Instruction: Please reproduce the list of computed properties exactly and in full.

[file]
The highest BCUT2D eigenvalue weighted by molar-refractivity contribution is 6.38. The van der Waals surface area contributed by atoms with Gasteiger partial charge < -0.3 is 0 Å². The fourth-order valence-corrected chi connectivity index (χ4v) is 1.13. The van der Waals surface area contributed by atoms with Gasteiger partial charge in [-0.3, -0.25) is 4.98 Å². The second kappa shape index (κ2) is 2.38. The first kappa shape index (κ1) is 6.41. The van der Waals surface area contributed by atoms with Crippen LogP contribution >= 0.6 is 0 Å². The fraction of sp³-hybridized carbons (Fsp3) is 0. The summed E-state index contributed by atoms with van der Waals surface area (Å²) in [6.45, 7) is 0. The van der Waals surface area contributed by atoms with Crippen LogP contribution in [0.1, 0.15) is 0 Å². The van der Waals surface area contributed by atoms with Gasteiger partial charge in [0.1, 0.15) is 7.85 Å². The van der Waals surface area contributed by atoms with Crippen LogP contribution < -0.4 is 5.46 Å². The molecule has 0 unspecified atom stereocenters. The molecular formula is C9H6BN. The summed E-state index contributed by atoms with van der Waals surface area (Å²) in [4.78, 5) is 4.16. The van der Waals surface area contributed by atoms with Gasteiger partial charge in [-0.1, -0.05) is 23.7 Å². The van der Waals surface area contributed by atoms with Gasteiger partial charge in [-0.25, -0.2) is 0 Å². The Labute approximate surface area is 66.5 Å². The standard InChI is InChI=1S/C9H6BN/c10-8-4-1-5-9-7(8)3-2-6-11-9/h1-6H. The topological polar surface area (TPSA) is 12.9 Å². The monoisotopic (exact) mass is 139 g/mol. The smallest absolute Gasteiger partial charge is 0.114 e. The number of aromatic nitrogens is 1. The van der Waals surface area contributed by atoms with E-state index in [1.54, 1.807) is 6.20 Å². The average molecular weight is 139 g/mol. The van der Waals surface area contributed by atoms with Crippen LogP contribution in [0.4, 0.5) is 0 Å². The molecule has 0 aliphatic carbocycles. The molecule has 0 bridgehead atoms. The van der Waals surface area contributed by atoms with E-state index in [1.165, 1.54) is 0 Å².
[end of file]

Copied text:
The highest BCUT2D eigenvalue weighted by molar-refractivity contribution is 6.38. The van der Waals surface area contributed by atoms with Gasteiger partial charge < -0.3 is 0 Å². The fourth-order valence-corrected chi connectivity index (χ4v) is 1.13. The van der Waals surface area contributed by atoms with Gasteiger partial charge in [-0.3, -0.25) is 4.98 Å². The second kappa shape index (κ2) is 2.38. The first kappa shape index (κ1) is 6.41. The van der Waals surface area contributed by atoms with Crippen LogP contribution >= 0.6 is 0 Å². The fraction of sp³-hybridized carbons (Fsp3) is 0. The summed E-state index contributed by atoms with van der Waals surface area (Å²) in [6.45, 7) is 0. The van der Waals surface area contributed by atoms with Crippen LogP contribution in [0.1, 0.15) is 0 Å². The van der Waals surface area contributed by atoms with Gasteiger partial charge in [0.1, 0.15) is 7.85 Å². The van der Waals surface area contributed by atoms with Crippen LogP contribution < -0.4 is 5.46 Å². The molecule has 0 unspecified atom stereocenters. The molecular formula is C9H6BN. The summed E-state index contributed by atoms with van der Waals surface area (Å²) in [4.78, 5) is 4.16. The van der Waals surface area contributed by atoms with Gasteiger partial charge in [-0.1, -0.05) is 23.7 Å². The van der Waals surface area contributed by atoms with Gasteiger partial charge in [-0.25, -0.2) is 0 Å². The Labute approximate surface area is 66.5 Å². The standard InChI is InChI=1S/C9H6BN/c10-8-4-1-5-9-7(8)3-2-6-11-9/h1-6H. The topological polar surface area (TPSA) is 12.9 Å². The monoisotopic (exact) mass is 139 g/mol. The smallest absolute Gasteiger partial charge is 0.114 e. The number of aromatic nitrogens is 1. The van der Waals surface area contributed by atoms with E-state index in [1.54, 1.807) is 6.20 Å². The average molecular weight is 139 g/mol. The van der Waals surface area contributed by atoms with Crippen LogP contribution in [0.4, 0.5) is 0 Å². The molecule has 0 aliphatic carbocycles. The molecule has 0 bridgehead atoms. The van der Waals surface area contributed by atoms with E-state index in [1.165, 1.54) is 0 Å².